Car production in the UK has continued to fall with the industry still affected by the global shortage of semiconductors and other components, according to the Society of Motor Manufacturers and Traders (SMMT).
A total of 207,347 new cars were built during the first quarter, down from 306,558 in the pandemic-affected same three months in 2021.
March 2022 was the weakest for the last 13 years, as production fell by 33.4% as a result of production for overseas markets going down 41.4%.
Manufacturers have been struggling to get hold of the parts like semiconductors, or computer chips, which are widely used on modern vehicles.
The war in Ukraine also continues to affect production, leading to shortages of parts such as wiring harnesses and valuable metals for batteries.
“Two years after the start of the pandemic, automotive production is still suffering badly, with nearly 100,000 units lost in the first quarter. Recovery has not yet begun and, with a backdrop of an increasingly difficult economic environment, including escalating energy costs, urgent action is needed to protect the competitiveness of UK manufacturing, Mike Hawes, SMMT chief executive, said.
“We want the UK to be at the forefront of the transition to electrified vehicles, not just as a market but as a manufacturer so action is urgently needed if we are to safeguard jobs and livelihoods.”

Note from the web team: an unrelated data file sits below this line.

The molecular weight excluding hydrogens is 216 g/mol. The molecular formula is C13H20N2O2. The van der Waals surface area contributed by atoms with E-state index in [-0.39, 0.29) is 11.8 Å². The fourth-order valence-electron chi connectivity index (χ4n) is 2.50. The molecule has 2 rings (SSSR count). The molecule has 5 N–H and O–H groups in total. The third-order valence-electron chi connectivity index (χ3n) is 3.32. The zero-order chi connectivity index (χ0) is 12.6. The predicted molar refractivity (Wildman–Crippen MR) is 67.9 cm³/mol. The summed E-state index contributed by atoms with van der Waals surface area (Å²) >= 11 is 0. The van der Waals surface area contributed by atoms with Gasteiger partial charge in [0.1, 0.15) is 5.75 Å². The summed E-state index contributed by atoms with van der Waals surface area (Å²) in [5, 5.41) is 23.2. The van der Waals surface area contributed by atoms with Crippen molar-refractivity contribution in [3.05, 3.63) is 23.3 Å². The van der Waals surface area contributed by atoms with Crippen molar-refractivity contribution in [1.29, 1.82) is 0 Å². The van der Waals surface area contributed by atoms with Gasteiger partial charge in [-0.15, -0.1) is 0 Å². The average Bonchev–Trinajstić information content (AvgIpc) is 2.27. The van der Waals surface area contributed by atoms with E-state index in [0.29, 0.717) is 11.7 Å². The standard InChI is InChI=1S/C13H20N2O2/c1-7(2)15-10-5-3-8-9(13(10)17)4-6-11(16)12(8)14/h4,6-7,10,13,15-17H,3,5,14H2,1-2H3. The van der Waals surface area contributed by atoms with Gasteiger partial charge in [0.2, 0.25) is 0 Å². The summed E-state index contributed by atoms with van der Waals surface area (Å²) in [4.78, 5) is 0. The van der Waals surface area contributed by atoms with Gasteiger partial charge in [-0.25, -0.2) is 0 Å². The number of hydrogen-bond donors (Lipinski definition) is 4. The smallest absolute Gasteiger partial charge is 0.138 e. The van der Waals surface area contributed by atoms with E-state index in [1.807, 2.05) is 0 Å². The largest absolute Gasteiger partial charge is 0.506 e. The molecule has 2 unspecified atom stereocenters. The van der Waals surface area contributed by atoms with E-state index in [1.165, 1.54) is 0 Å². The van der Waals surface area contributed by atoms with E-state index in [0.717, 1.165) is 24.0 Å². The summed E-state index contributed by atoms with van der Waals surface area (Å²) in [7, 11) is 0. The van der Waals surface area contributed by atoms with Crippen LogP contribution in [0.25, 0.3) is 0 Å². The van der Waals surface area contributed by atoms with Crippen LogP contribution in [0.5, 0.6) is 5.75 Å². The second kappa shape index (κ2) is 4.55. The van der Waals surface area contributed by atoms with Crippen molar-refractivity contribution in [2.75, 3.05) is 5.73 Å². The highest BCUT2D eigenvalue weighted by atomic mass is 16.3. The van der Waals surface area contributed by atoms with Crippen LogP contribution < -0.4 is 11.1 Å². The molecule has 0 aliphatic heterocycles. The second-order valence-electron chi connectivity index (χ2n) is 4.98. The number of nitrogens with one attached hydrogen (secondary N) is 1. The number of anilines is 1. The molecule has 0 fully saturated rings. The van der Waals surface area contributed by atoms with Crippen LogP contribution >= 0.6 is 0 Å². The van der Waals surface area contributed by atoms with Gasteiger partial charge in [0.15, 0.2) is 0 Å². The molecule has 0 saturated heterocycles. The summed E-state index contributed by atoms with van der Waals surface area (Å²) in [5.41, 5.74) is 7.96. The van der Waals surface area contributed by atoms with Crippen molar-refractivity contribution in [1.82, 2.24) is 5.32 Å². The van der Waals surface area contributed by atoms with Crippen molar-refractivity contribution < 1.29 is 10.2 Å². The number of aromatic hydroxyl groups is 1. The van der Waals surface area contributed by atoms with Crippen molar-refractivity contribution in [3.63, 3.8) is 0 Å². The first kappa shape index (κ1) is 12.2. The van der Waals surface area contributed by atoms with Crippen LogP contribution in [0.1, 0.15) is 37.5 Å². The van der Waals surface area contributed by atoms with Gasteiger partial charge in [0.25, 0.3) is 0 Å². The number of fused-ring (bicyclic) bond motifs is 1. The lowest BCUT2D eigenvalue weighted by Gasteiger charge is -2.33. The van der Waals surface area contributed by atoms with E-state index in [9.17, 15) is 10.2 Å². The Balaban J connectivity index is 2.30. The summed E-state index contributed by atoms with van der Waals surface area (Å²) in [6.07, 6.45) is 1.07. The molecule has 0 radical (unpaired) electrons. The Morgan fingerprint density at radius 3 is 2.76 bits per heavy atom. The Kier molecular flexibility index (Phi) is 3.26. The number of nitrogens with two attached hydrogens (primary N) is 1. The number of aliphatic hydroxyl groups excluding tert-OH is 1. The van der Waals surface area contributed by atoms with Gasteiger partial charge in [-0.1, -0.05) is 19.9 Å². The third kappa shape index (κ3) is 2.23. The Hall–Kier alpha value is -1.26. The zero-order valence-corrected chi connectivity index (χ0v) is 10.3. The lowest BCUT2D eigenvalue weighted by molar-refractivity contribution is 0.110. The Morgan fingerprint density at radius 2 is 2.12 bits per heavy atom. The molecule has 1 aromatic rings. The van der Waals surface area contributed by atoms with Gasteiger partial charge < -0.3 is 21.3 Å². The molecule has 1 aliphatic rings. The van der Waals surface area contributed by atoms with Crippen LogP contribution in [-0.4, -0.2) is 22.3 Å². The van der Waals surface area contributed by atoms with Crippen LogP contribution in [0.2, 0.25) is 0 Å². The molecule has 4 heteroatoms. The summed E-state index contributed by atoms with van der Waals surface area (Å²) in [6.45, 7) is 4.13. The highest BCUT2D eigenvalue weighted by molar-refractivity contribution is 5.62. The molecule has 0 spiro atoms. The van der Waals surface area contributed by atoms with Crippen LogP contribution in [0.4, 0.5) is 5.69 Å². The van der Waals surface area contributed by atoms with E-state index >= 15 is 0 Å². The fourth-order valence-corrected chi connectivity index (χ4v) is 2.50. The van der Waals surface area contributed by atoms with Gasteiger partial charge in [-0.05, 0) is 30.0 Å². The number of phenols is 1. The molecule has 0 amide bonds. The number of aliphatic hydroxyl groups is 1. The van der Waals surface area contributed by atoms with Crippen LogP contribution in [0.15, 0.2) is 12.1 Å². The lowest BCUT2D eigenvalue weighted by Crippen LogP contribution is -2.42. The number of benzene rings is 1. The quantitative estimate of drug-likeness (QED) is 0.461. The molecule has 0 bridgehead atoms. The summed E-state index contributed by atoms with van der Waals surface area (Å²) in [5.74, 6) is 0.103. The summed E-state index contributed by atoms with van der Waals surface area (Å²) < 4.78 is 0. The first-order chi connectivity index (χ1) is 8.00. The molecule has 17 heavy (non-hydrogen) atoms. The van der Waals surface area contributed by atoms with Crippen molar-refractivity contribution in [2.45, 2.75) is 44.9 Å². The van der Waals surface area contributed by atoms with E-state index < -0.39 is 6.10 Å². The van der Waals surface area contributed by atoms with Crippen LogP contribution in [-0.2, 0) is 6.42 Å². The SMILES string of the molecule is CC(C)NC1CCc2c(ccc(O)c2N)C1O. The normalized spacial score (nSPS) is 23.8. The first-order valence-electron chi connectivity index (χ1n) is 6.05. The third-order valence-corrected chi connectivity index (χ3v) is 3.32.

Output for exports fell by 35%, while models for the domestic UK market dropped by 20.3%.
Exports to the United States saw the biggest drop during March, falling by 63.8%, while exports to the EU declined by 24.5%.
The closure of Honda's plant in Swindon last year has also been a major factor, and has contributed to a steep reduction in the number of cars exported to the US.
The SMMT said seven in 10 cars made in the UK last month were built for export, with the EU taking the majority, followed by the US and China.
Production for the domestic market increased “modestly” by 4.3%, said the report.
The SMMT wants the automotive industry to receive relief on energy costs equivalent to that afforded to energy-intensive industries, as well as similar access to low-cost and low-carbon energy that European competitors have.
“Once the market eventually moves beyond these constraints and stabilises, a continued focus on such high margin production will likely be at conflict with maintaining market share – particularly with increased, and lower-cost, competition emerging,” KPMG’s automotive partner Chris Knight, said.
Watch: UK car production hits 65-year low as chip shortages pile pressure on COVID-battered sector